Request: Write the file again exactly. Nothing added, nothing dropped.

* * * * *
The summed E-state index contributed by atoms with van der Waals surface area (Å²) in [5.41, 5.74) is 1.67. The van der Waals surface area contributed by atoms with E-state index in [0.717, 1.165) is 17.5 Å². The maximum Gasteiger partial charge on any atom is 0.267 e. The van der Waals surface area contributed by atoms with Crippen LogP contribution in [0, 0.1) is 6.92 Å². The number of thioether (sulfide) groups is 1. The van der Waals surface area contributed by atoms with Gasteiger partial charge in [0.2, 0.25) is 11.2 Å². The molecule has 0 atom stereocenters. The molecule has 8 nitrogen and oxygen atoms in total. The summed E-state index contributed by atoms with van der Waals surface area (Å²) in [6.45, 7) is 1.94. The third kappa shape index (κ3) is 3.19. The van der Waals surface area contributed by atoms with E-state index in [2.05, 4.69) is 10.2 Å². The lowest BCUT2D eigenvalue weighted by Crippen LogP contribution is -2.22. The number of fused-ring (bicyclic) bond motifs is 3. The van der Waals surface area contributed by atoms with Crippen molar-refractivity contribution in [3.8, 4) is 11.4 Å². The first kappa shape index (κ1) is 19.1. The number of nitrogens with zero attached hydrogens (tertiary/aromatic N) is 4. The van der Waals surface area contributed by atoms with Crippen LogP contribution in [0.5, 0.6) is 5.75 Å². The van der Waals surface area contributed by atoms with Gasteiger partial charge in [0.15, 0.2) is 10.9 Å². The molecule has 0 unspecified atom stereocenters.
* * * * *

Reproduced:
The summed E-state index contributed by atoms with van der Waals surface area (Å²) in [5.41, 5.74) is 1.67. The van der Waals surface area contributed by atoms with E-state index in [0.717, 1.165) is 17.5 Å². The maximum Gasteiger partial charge on any atom is 0.267 e. The van der Waals surface area contributed by atoms with Crippen LogP contribution in [0, 0.1) is 6.92 Å². The number of thioether (sulfide) groups is 1. The van der Waals surface area contributed by atoms with Gasteiger partial charge in [0.2, 0.25) is 11.2 Å². The molecule has 0 atom stereocenters. The molecule has 8 nitrogen and oxygen atoms in total. The summed E-state index contributed by atoms with van der Waals surface area (Å²) in [6.45, 7) is 1.94. The third kappa shape index (κ3) is 3.19. The van der Waals surface area contributed by atoms with E-state index in [2.05, 4.69) is 10.2 Å². The lowest BCUT2D eigenvalue weighted by Crippen LogP contribution is -2.22. The number of fused-ring (bicyclic) bond motifs is 3. The van der Waals surface area contributed by atoms with Crippen molar-refractivity contribution in [3.8, 4) is 11.4 Å². The first kappa shape index (κ1) is 19.1. The number of nitrogens with zero attached hydrogens (tertiary/aromatic N) is 4. The van der Waals surface area contributed by atoms with Crippen LogP contribution in [0.5, 0.6) is 5.75 Å². The van der Waals surface area contributed by atoms with Gasteiger partial charge in [0.15, 0.2) is 10.9 Å². The molecule has 0 unspecified atom stereocenters.